It is now a decade since these volumes appeared in French and their translation into English, impeccably done, and subsidised by the French Ministry of Culture (would that such an institution existed in Britain) makes available to students and scholars a collection of thirty essays compiled by what looks like a roll call of the most distinguished French anthropologists and historians of th
There is considerable agreement among historians that any explanation of Britain's post-war relative economic decline must take into account the foreign economic policy choices made by British governments after 1945.
Paul Hair, Professor Emeritus of History at the University of Liverpool, is best known as one of the pioneers of the academic study of the history of sub-Saharan (or in Hair’s own preferred terminology, Black) Africa from the 1950s onwards.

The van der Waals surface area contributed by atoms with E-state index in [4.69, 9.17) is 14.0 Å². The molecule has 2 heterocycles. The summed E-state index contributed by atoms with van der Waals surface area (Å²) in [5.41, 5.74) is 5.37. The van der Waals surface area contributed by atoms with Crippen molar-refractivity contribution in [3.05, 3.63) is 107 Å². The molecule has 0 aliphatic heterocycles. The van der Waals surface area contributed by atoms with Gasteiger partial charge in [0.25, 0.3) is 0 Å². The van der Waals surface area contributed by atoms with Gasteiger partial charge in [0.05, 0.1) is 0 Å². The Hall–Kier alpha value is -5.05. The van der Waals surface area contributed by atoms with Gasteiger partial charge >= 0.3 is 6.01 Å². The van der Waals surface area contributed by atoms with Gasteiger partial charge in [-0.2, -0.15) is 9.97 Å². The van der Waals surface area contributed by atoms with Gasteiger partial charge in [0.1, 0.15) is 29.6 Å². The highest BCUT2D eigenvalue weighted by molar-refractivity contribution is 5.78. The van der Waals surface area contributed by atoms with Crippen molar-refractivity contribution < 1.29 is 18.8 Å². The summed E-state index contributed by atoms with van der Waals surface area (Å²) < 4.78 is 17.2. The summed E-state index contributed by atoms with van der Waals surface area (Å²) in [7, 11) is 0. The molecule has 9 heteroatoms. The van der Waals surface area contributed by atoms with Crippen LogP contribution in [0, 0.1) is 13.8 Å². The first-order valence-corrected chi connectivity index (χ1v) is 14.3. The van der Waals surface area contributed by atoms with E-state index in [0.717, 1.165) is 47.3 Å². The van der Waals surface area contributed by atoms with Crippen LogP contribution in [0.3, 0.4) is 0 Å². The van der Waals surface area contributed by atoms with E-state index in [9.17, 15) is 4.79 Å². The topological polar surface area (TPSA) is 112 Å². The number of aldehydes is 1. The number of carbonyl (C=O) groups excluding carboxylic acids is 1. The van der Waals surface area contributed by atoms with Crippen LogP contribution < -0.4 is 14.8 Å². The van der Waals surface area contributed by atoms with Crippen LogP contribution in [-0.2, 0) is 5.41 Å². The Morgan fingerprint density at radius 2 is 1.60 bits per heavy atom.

Growing out of recent work on gender, scholars are now turning their attention to the history of masculinity. A key aspect of this subject is how masculinity is constructed, since, in the words of Michael Roper and John Tosh, 'masculinity is never fully possessed, but must perpetually be achieved, asserted and renegotiated'.
This is a timely collection of essays that sets out to address a key relationship in early modern historiography.